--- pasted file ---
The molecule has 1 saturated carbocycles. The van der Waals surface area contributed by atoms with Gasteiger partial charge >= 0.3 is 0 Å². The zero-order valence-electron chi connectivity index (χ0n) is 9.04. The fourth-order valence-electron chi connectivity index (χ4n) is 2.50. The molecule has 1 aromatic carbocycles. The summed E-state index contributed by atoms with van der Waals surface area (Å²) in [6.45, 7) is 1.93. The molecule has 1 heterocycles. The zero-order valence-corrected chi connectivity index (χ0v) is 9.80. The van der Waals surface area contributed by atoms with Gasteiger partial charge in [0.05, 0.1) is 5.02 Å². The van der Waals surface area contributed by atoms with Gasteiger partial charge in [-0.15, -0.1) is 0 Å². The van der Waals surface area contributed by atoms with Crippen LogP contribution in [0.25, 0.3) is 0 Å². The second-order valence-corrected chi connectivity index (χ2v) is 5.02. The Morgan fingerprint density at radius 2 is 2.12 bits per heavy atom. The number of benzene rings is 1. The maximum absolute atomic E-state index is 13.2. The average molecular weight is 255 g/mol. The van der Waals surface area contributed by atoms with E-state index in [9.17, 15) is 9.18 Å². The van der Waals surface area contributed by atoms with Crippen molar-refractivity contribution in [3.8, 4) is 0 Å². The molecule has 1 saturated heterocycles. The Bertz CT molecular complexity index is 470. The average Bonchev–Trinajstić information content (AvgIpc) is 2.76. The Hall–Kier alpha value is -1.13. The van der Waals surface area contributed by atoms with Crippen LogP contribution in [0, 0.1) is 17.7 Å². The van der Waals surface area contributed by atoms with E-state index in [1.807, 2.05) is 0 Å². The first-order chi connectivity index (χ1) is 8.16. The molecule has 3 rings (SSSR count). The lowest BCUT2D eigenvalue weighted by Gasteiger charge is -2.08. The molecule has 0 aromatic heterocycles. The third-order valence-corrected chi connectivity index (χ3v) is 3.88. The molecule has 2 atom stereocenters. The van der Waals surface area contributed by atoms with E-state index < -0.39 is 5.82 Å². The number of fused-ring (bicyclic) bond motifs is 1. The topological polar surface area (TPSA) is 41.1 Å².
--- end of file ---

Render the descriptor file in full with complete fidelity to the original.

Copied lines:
The molecule has 1 saturated carbocycles. The van der Waals surface area contributed by atoms with Gasteiger partial charge >= 0.3 is 0 Å². The zero-order valence-electron chi connectivity index (χ0n) is 9.04. The fourth-order valence-electron chi connectivity index (χ4n) is 2.50. The molecule has 1 aromatic carbocycles. The summed E-state index contributed by atoms with van der Waals surface area (Å²) in [6.45, 7) is 1.93. The molecule has 1 heterocycles. The zero-order valence-corrected chi connectivity index (χ0v) is 9.80. The van der Waals surface area contributed by atoms with Gasteiger partial charge in [0.05, 0.1) is 5.02 Å². The van der Waals surface area contributed by atoms with Gasteiger partial charge in [-0.15, -0.1) is 0 Å². The van der Waals surface area contributed by atoms with Crippen LogP contribution in [0.25, 0.3) is 0 Å². The second-order valence-corrected chi connectivity index (χ2v) is 5.02. The Morgan fingerprint density at radius 2 is 2.12 bits per heavy atom. The number of benzene rings is 1. The maximum absolute atomic E-state index is 13.2. The average molecular weight is 255 g/mol. The van der Waals surface area contributed by atoms with E-state index in [9.17, 15) is 9.18 Å². The van der Waals surface area contributed by atoms with Crippen molar-refractivity contribution in [3.8, 4) is 0 Å². The molecule has 1 saturated heterocycles. The Bertz CT molecular complexity index is 470. The average Bonchev–Trinajstić information content (AvgIpc) is 2.76. The Hall–Kier alpha value is -1.13. The van der Waals surface area contributed by atoms with Crippen LogP contribution in [0, 0.1) is 17.7 Å². The van der Waals surface area contributed by atoms with E-state index in [1.807, 2.05) is 0 Å². The first-order chi connectivity index (χ1) is 8.16. The molecule has 3 rings (SSSR count). The lowest BCUT2D eigenvalue weighted by Gasteiger charge is -2.08. The molecule has 0 aromatic heterocycles. The third-order valence-corrected chi connectivity index (χ3v) is 3.88. The molecule has 2 atom stereocenters. The van der Waals surface area contributed by atoms with E-state index < -0.39 is 5.82 Å². The number of fused-ring (bicyclic) bond motifs is 1. The topological polar surface area (TPSA) is 41.1 Å².